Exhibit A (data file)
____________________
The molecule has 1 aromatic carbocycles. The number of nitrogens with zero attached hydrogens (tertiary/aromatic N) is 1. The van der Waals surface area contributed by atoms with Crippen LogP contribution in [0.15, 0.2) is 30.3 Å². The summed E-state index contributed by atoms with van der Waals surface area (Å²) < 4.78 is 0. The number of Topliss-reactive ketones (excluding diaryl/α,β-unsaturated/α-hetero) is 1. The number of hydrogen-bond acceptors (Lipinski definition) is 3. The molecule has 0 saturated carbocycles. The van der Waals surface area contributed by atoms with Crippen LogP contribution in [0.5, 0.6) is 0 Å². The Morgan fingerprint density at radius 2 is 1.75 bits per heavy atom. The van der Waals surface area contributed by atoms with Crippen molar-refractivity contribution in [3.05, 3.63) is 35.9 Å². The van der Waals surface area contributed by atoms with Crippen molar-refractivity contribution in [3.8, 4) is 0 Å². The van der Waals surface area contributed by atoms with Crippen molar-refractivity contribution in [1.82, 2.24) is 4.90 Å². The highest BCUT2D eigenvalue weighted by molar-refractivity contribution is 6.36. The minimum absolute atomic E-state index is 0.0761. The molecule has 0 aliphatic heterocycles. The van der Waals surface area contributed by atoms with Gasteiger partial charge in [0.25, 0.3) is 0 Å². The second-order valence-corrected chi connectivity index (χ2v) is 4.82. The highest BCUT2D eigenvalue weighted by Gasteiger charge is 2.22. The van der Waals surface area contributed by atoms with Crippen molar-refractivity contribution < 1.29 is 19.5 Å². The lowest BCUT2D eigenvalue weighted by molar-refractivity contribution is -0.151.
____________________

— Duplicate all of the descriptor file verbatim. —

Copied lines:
The molecule has 1 aromatic carbocycles. The number of nitrogens with zero attached hydrogens (tertiary/aromatic N) is 1. The van der Waals surface area contributed by atoms with Crippen LogP contribution in [0.15, 0.2) is 30.3 Å². The summed E-state index contributed by atoms with van der Waals surface area (Å²) < 4.78 is 0. The number of Topliss-reactive ketones (excluding diaryl/α,β-unsaturated/α-hetero) is 1. The number of hydrogen-bond acceptors (Lipinski definition) is 3. The molecule has 0 saturated carbocycles. The van der Waals surface area contributed by atoms with Crippen LogP contribution in [0.5, 0.6) is 0 Å². The Morgan fingerprint density at radius 2 is 1.75 bits per heavy atom. The van der Waals surface area contributed by atoms with Crippen molar-refractivity contribution in [3.05, 3.63) is 35.9 Å². The van der Waals surface area contributed by atoms with Crippen molar-refractivity contribution in [3.8, 4) is 0 Å². The van der Waals surface area contributed by atoms with Crippen molar-refractivity contribution in [1.82, 2.24) is 4.90 Å². The highest BCUT2D eigenvalue weighted by molar-refractivity contribution is 6.36. The minimum absolute atomic E-state index is 0.0761. The molecule has 0 aliphatic heterocycles. The van der Waals surface area contributed by atoms with Gasteiger partial charge in [0.25, 0.3) is 0 Å². The second-order valence-corrected chi connectivity index (χ2v) is 4.82. The highest BCUT2D eigenvalue weighted by Gasteiger charge is 2.22. The van der Waals surface area contributed by atoms with Crippen molar-refractivity contribution < 1.29 is 19.5 Å². The lowest BCUT2D eigenvalue weighted by molar-refractivity contribution is -0.151.